The invisible map is a peculiar guidebook created by people who have never seen the place they describe or the city where they live. Wroclaw already has a map like this. Krakow, which presents “The Invisible Map of Wroclaw” exhibition in Pauza Gallery, now proves itself as being a city open to unconventional ideas. For the time being it is only presenting others’ original ideas, but hopefully it will come up with its own interesting social-awareness projects.
The exhibition entitled “The Invisible Map of Wroclaw” reveals how this unique guidebook about Wroclaw was created. It consists of a photographic record from visits to parts of the city that blind inhabitants find most significant and unique. These visits resulted in a guidebook of 31 various places described through photography, sounds and words. In the course of its development “The Invisible Map of Wroclaw” was additionally expanded to include interviews with its authors. The book and the exhibition about the city, as rediscovered by its blind inhabitants, are being promoted throughout Poland. Most of us live in a world dominated by signs and symbols in which we are used to experiencing reality, space and movement through visual stimuli and information. We tend to ignore our other senses and focus only on what we see. The blind, on the other hand, who cannot explore the reality surrounding them by using their sense of sight, rely on hearing and touch.
Different places and materials sound differently. The sound makes recognizing each place and location possible, highlighting the importance of enriching an image with sounds that usually accompany it. The blind experience the world differently – their world is filled with different stimuli and is therefore explored through different senses. “The Invisible Map of Wroclaw” exhibition shows how the same reality can be experienced in a totally different manner by different people. Sandra Tworkowska, one of the blind participants in the project, says “For me the idea of looking pretty is something completely abstract. Such a notion doesn’t even exist for me. Telling me that I look pretty doesn’t mean anything for me – these are just empty words, nothing more. Still, there are times when I would like to look exceptionally good, of course. I guess that I am not different from other girls in that respect. On such occasions, though, I ask my friends for advice. I have one girl-friend, Lidka, who always advises me on that matter. At the beginning I had to learn – and it was very hard for me to comprehend it – that everyone has his/her own opinion on the question of one’s appearance”.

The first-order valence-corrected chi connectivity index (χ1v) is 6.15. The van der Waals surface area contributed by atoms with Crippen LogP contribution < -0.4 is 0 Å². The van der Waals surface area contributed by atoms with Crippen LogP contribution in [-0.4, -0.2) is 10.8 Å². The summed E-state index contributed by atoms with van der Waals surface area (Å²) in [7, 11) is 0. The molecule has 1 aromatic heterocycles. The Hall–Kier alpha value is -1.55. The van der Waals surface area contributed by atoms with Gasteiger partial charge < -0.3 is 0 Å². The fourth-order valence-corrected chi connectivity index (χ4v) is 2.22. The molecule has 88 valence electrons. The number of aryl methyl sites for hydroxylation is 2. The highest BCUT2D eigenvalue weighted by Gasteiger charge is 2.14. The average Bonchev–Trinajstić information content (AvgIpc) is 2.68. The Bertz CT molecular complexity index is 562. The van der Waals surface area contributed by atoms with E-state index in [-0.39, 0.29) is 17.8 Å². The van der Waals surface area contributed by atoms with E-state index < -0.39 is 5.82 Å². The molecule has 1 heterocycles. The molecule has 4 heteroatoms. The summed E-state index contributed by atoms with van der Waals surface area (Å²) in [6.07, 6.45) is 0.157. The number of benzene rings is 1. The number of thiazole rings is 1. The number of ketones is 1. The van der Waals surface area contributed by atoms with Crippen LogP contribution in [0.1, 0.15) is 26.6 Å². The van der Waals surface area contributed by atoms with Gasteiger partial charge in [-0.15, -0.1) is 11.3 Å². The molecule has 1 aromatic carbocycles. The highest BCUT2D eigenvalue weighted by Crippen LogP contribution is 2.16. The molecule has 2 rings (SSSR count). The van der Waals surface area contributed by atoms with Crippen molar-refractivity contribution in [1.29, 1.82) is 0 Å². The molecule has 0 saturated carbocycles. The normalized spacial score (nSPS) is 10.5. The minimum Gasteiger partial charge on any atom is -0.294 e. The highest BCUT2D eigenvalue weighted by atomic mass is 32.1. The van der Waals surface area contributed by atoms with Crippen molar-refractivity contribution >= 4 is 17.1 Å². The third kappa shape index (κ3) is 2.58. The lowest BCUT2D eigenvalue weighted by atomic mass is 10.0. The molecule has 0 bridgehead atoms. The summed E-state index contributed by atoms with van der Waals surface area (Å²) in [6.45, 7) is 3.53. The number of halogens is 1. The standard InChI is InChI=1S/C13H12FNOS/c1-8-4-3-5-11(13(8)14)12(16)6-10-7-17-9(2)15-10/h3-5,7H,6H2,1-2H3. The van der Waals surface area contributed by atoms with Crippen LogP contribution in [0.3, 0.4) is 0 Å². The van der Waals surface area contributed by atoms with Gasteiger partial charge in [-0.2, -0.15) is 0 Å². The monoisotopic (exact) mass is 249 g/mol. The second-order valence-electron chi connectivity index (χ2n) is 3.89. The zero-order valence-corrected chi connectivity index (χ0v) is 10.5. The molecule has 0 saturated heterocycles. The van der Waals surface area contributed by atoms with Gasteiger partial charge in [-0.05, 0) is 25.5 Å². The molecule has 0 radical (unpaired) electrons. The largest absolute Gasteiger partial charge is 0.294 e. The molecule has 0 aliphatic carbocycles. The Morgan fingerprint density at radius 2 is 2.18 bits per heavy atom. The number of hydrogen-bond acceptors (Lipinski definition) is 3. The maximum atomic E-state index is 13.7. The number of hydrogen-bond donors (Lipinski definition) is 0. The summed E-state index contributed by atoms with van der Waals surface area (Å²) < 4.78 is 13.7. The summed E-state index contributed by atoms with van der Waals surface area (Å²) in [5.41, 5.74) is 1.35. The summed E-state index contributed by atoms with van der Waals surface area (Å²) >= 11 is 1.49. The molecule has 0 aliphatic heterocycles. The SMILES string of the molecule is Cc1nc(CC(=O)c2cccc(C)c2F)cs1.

There were 16 blind and visually impaired persons aged between 21 and 72 taking part in “The Invisible Map of Wroclaw” project, invented and coordinated by Maciej Baczyk. Karol Kurowski is the author of both the photographs included in the guidebook, as well as the photos documenting the realization of the project in 2005-2006. A two-year long cooperation between Osrodek Postaw Tworczych (Center for Creative Behaviors) and blind inhabitants of Wroclaw resulted not only in the unique guidebook but also in the innovative exhibition. The idea of documenting the surrounding reality of the blind is nothing new, however. In 1998 a Finnish photographer Santeri Tuori made use of a similar idea in his video installations. This shows that the element of creative inspiration in pro-social initiatives is not only much needed but also effective. This interesting initiative could work out well in Krakow, too. The question is, how would such a map look and who could participate in the project. The number of blind persons living in Krakow is substantial (there is even a school for the blind at Tyniecka street). By following the example of Wroclaw and being inspired by something already developed and tested, Krakow has a chance to meet the needs of a so far marginalized social group.
The Invisible Map of Wroclaw
ul. Florianska 18/5; 2nd Floor